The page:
Home / News / Need to Hear / Blind Uncle Harry Presents ‘I Just Want You To Know’

Blind Uncle Harry Presents ‘I Just Want You To Know’

Blind Uncle Harry’s single, “I Just Want You To Know,” is an example of describing a person’s character by who they aren’t, rather than who they are. Lyrically, it’s song about how Harry is not one of the bad people in America. You know, the people that do all the wrong things in America. He had nothing to do with any of this wrongdoing. As the song clearly states; he just wanted you to know this.

These days, virtue signaling has become an essential for many. Especially on social media platforms. Whenever there’s an injustice, committed anywhere in the world, these virtue signalers are quick to post how they are opposed to the latest injustices. Please don’t ever associate these people with those evil folks. These are the good guys, not the bad guys.

Blind Uncle Harry’s single begins with a thumping bass line, which is soon joined by the singer/songwriter’s shaky singing voice and a strummed acoustic guitar. The song’s first verse sounds to be aimed squarely at capitalists, where “profit is god.” Blind Uncle Harry is not one of these money grabbers. When Blind Uncle Harry gets to the song’s chorus, he’s joined by an empathetic second voice, a female voice, as well as folksy fiddle part. Blind Uncle Harry has “nothing to do with it,” he reminds us.

Next, Blind Uncle Harry rants against religious cults, but praises marijuana. He continues by calling the U.S. a military state, filled with people dedicated to mindless consumption. “You pay a high price to be born an American,” he tells us, although it’s not entirely clear what price he’s talking about. Is it because Americans are born mindless consumers? Or is it because we’re born into a military state? Or both? Blind Uncle Harry makes the U.S. sound worse than a third world country. One imagines those born into poverty, say, in India must have it worse than Americans. That seems to be a much steeper price to pay, right? Blind Uncle Harry isn’t comparing America to other countries, though. His purpose seems to be finding everything wrong with the USA and putting this into a song. And granted, there is plenty of wrong with America. But there’s also plenty of right, too, but these characteristics, and the people that exemplify them, don’t find room in Blind Uncle Harry’s song.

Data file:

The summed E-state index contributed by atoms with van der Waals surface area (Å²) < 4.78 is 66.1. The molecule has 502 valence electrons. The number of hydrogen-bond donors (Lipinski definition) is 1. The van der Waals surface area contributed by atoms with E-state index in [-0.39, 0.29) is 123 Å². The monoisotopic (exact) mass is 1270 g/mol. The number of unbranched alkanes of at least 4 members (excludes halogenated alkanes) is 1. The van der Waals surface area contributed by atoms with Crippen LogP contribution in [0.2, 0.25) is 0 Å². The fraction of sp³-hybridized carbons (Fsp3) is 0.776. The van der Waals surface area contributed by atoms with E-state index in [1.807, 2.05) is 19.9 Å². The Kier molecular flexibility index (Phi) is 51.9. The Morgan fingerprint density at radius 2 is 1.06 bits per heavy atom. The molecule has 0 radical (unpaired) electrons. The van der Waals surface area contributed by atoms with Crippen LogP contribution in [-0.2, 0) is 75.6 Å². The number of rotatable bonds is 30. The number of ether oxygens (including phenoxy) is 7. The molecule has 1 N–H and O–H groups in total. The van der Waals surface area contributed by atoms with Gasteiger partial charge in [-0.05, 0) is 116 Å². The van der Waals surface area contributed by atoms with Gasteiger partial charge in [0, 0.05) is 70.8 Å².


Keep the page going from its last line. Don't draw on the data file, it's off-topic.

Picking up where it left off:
This is not to take anything away from Blind Uncle Harry’s statement-in-song. He’s telling the truth. He’s just not telling the whole truth, it seems, which makes his lyrics a little problematic. It’s also a little disingenuous for Blind Uncle Harry to claim he’s not to blame at all. Sure, he may set a high moral standard for himself. Yet, we’re all complicit, to some degree, with what’s wrong with the world. Even if it’s a sin of omission, where we know the good thing to do, but we don’t do it. That’s a sin, too.



About midway through the song, Blind Uncle Harry sings about hearing the news of John Lennon’s death. It’s not clear what this incident has to do with the artist’s overall theory for the song. Is it an instance of gun violence, where guns need to be banned? Is it another example of America’s violent tendencies? John Lennon died at the hands of a crazy guy, so, is this an example of America’s lack of care foe its mentally ill? One is left wishing for a little more clarity.

While Blind Uncle Harry’s single includes interesting, thought-provoking lyrics, it asks more questions than it actually answers. Nevertheless, Blind Uncle Harry deserves big kudos for creating such a provocative song.


-Dan MacIntosh


About Stephen Vicino

Stephen Vicino is the founder of MusicExistence.com. He created this site to give talented musicians a voice and a way to be discovered.

Check Also

Electronic post hardcore outfit The Failsafe release their latest song “Dying to Exist”

FFO: Dayseeker, Bad Omens, Papa Roach Watch “Dying To Exist” HERE. Today, electronic post-hardcore outfit …